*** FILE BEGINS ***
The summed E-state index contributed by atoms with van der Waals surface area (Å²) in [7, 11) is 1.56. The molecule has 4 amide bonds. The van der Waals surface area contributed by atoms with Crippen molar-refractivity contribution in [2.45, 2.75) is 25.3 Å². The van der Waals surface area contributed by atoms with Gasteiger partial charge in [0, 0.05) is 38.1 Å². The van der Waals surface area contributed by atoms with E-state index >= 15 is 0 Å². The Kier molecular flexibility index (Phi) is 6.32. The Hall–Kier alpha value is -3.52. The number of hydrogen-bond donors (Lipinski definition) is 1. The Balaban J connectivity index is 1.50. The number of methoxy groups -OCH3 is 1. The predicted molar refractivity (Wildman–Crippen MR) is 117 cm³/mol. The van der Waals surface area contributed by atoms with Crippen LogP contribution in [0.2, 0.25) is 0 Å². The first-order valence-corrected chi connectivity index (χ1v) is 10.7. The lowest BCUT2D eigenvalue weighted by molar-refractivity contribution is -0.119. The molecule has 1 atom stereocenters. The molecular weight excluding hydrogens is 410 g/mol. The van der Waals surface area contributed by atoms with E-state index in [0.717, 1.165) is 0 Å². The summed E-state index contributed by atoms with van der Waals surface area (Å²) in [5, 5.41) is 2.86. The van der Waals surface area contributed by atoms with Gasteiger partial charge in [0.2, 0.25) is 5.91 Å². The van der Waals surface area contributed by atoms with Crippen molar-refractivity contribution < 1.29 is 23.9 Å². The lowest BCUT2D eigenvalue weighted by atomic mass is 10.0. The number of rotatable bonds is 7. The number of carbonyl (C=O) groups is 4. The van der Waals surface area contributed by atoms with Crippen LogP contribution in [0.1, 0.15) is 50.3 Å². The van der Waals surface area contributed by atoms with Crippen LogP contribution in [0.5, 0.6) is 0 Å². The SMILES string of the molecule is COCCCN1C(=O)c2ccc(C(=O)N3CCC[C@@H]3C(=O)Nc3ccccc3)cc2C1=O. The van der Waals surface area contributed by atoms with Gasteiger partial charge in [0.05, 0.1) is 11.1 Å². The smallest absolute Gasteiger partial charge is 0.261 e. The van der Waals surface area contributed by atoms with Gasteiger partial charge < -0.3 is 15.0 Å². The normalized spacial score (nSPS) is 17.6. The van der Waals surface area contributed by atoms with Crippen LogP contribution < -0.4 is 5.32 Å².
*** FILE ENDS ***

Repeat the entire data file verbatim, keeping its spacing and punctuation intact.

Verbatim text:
The summed E-state index contributed by atoms with van der Waals surface area (Å²) in [7, 11) is 1.56. The molecule has 4 amide bonds. The van der Waals surface area contributed by atoms with Crippen molar-refractivity contribution in [2.45, 2.75) is 25.3 Å². The van der Waals surface area contributed by atoms with Gasteiger partial charge in [0, 0.05) is 38.1 Å². The van der Waals surface area contributed by atoms with E-state index >= 15 is 0 Å². The Kier molecular flexibility index (Phi) is 6.32. The Hall–Kier alpha value is -3.52. The number of hydrogen-bond donors (Lipinski definition) is 1. The Balaban J connectivity index is 1.50. The number of methoxy groups -OCH3 is 1. The predicted molar refractivity (Wildman–Crippen MR) is 117 cm³/mol. The van der Waals surface area contributed by atoms with Crippen LogP contribution in [0.2, 0.25) is 0 Å². The first-order valence-corrected chi connectivity index (χ1v) is 10.7. The lowest BCUT2D eigenvalue weighted by molar-refractivity contribution is -0.119. The molecule has 1 atom stereocenters. The molecular weight excluding hydrogens is 410 g/mol. The van der Waals surface area contributed by atoms with E-state index in [0.717, 1.165) is 0 Å². The summed E-state index contributed by atoms with van der Waals surface area (Å²) in [5, 5.41) is 2.86. The van der Waals surface area contributed by atoms with Gasteiger partial charge in [0.2, 0.25) is 5.91 Å². The van der Waals surface area contributed by atoms with Crippen molar-refractivity contribution < 1.29 is 23.9 Å². The lowest BCUT2D eigenvalue weighted by atomic mass is 10.0. The number of rotatable bonds is 7. The number of carbonyl (C=O) groups is 4. The van der Waals surface area contributed by atoms with Crippen LogP contribution in [0.1, 0.15) is 50.3 Å². The van der Waals surface area contributed by atoms with Crippen LogP contribution in [0.5, 0.6) is 0 Å². The SMILES string of the molecule is COCCCN1C(=O)c2ccc(C(=O)N3CCC[C@@H]3C(=O)Nc3ccccc3)cc2C1=O. The van der Waals surface area contributed by atoms with Gasteiger partial charge in [0.05, 0.1) is 11.1 Å². The smallest absolute Gasteiger partial charge is 0.261 e. The van der Waals surface area contributed by atoms with Gasteiger partial charge < -0.3 is 15.0 Å². The normalized spacial score (nSPS) is 17.6. The van der Waals surface area contributed by atoms with Crippen LogP contribution < -0.4 is 5.32 Å².